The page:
Rapid removal of organic pollutants by activation sulfite with ferrate.Chemosphere. 2017 Nov; 186:576-579.C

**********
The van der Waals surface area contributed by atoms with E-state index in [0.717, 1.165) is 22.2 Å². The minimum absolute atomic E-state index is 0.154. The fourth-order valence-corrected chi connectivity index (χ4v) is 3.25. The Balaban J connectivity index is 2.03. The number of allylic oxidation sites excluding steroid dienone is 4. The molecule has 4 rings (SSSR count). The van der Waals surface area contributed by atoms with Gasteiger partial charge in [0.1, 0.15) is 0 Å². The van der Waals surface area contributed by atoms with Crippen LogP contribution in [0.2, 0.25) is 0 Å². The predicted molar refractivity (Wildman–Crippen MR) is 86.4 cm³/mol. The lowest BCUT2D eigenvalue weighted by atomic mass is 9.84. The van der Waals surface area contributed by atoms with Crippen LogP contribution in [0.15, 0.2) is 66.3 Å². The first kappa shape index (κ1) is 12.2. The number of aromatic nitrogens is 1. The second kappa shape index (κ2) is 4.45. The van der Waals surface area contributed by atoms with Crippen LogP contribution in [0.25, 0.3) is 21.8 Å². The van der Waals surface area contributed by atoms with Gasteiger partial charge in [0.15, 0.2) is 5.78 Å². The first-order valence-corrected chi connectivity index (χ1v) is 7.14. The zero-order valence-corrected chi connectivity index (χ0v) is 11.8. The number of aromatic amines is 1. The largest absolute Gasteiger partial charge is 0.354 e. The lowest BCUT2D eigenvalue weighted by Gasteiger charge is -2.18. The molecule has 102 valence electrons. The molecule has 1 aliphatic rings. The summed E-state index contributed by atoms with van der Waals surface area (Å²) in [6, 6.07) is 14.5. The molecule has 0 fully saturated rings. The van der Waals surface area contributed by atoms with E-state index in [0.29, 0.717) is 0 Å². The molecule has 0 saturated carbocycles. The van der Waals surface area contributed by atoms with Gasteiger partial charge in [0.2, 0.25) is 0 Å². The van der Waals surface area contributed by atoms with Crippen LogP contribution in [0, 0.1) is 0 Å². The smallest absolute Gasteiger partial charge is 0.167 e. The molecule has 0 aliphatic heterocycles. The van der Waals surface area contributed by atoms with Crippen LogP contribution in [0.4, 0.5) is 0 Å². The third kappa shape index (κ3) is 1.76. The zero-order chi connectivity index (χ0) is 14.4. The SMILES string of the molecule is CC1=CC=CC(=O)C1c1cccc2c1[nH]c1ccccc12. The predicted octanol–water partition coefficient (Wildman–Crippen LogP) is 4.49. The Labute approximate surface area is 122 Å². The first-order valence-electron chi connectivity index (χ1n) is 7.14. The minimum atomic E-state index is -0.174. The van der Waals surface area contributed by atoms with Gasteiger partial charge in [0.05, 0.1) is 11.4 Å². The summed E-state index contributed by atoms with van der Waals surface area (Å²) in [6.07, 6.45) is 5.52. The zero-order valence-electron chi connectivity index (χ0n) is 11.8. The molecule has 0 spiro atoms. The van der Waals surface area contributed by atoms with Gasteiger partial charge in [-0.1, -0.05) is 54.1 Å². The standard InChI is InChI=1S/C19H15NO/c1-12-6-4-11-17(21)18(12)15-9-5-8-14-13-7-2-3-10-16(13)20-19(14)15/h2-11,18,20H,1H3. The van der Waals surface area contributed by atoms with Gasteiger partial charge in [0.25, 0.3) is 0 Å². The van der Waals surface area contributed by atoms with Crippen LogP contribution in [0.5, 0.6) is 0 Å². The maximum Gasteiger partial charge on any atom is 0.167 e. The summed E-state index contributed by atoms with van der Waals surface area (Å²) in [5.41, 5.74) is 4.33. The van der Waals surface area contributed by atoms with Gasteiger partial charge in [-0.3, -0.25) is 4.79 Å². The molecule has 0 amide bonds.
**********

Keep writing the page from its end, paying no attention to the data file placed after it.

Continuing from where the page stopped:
With the addition of sulfite, almost complete removal of seven out of eight tested contaminants, i.e. benzotriazole, phenol, ciprofloxacin, methyl blue, rhodamine B, methyl orange and sulfamethoxazole, was observed in 30 s except for sulfamethoxazole at pH 9.0, while Fe(VI) alone only resulted in less than 6% removal. In this study, the mechanism of sulfite/Fe(VI) process was explored for the first time. Firstly, sulfite attacks Fe(VI) via a 1-e- transfer forming the primary sulfite radical (SO3-), then SO3- reacts rapidly with oxygen in a diffusion controlled rate to form a much more reactive peroxyl radical SO5-, which further reacts with HSO3- and produces SO4-. All the signals of sulfite, sulfate and hydroxyl radicals were observed in the electron spin resonance (ESR) analysis. The DMPO and alcohol quenching experiments confirmed that sulfite/Fe(VI) process involves radicals as the plausible reactive species for decomposition of organic pollutants, and SO4·-/·OH instead of SO3-/SO5- are the major reactive oxygen species. Since oxygen participates in the formation of the secondary radicals, i.e. SO5-, SO4- and ·OH, the sulfite/Fe(VI) process open to air displayed better performance than that purged with nitrogen. Compared with previous sulfite/Cr(VI) and sulfite/Mn(VII) processes, which are only effective under acidic conditions, sulfite/Fe(VI) process provides an alternative under neutral and alkaline conditions. The extraordinarily fast oxidation of pollutants in sulfite/Fe(VI) process suggests that activation of sulfite by Fe(VI) might lead to a new class of advanced oxidation processes (AOPs) in water treatment.